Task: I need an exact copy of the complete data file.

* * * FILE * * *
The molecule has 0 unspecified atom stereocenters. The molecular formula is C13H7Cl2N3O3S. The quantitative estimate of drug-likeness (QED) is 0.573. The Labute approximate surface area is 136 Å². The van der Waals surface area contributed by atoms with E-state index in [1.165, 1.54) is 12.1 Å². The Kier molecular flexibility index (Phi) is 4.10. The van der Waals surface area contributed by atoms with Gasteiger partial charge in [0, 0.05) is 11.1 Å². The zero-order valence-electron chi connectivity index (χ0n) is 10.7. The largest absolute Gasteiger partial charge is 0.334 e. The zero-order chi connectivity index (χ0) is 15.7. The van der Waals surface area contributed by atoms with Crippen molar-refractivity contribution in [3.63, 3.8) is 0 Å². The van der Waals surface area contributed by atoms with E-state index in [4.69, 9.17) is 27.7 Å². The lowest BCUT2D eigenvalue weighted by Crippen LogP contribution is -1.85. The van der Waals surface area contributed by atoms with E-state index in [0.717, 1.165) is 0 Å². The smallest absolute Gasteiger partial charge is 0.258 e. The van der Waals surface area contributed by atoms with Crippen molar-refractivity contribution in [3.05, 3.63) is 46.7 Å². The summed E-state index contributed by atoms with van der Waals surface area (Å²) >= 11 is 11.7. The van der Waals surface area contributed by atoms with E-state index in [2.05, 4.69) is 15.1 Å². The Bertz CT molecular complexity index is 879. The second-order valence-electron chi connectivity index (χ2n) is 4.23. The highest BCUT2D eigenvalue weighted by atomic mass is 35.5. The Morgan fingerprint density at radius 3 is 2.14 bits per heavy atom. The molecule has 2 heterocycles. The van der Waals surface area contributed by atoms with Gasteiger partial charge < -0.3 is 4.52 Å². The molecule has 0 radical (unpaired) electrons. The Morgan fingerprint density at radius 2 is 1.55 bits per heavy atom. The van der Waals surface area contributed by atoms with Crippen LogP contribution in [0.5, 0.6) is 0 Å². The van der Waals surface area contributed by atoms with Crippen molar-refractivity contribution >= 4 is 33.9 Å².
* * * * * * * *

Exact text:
The molecule has 0 unspecified atom stereocenters. The molecular formula is C13H7Cl2N3O3S. The quantitative estimate of drug-likeness (QED) is 0.573. The Labute approximate surface area is 136 Å². The van der Waals surface area contributed by atoms with E-state index in [1.165, 1.54) is 12.1 Å². The Kier molecular flexibility index (Phi) is 4.10. The van der Waals surface area contributed by atoms with Gasteiger partial charge in [0, 0.05) is 11.1 Å². The zero-order valence-electron chi connectivity index (χ0n) is 10.7. The largest absolute Gasteiger partial charge is 0.334 e. The zero-order chi connectivity index (χ0) is 15.7. The van der Waals surface area contributed by atoms with Crippen molar-refractivity contribution in [3.63, 3.8) is 0 Å². The van der Waals surface area contributed by atoms with E-state index in [4.69, 9.17) is 27.7 Å². The lowest BCUT2D eigenvalue weighted by Crippen LogP contribution is -1.85. The van der Waals surface area contributed by atoms with E-state index in [0.717, 1.165) is 0 Å². The smallest absolute Gasteiger partial charge is 0.258 e. The van der Waals surface area contributed by atoms with Crippen molar-refractivity contribution in [3.05, 3.63) is 46.7 Å². The summed E-state index contributed by atoms with van der Waals surface area (Å²) >= 11 is 11.7. The van der Waals surface area contributed by atoms with E-state index in [2.05, 4.69) is 15.1 Å². The Bertz CT molecular complexity index is 879. The second-order valence-electron chi connectivity index (χ2n) is 4.23. The highest BCUT2D eigenvalue weighted by atomic mass is 35.5. The Morgan fingerprint density at radius 3 is 2.14 bits per heavy atom. The molecule has 2 heterocycles. The van der Waals surface area contributed by atoms with Gasteiger partial charge < -0.3 is 4.52 Å². The molecule has 0 radical (unpaired) electrons. The Morgan fingerprint density at radius 2 is 1.55 bits per heavy atom. The van der Waals surface area contributed by atoms with Crippen LogP contribution in [0.5, 0.6) is 0 Å². The van der Waals surface area contributed by atoms with Crippen molar-refractivity contribution >= 4 is 33.9 Å².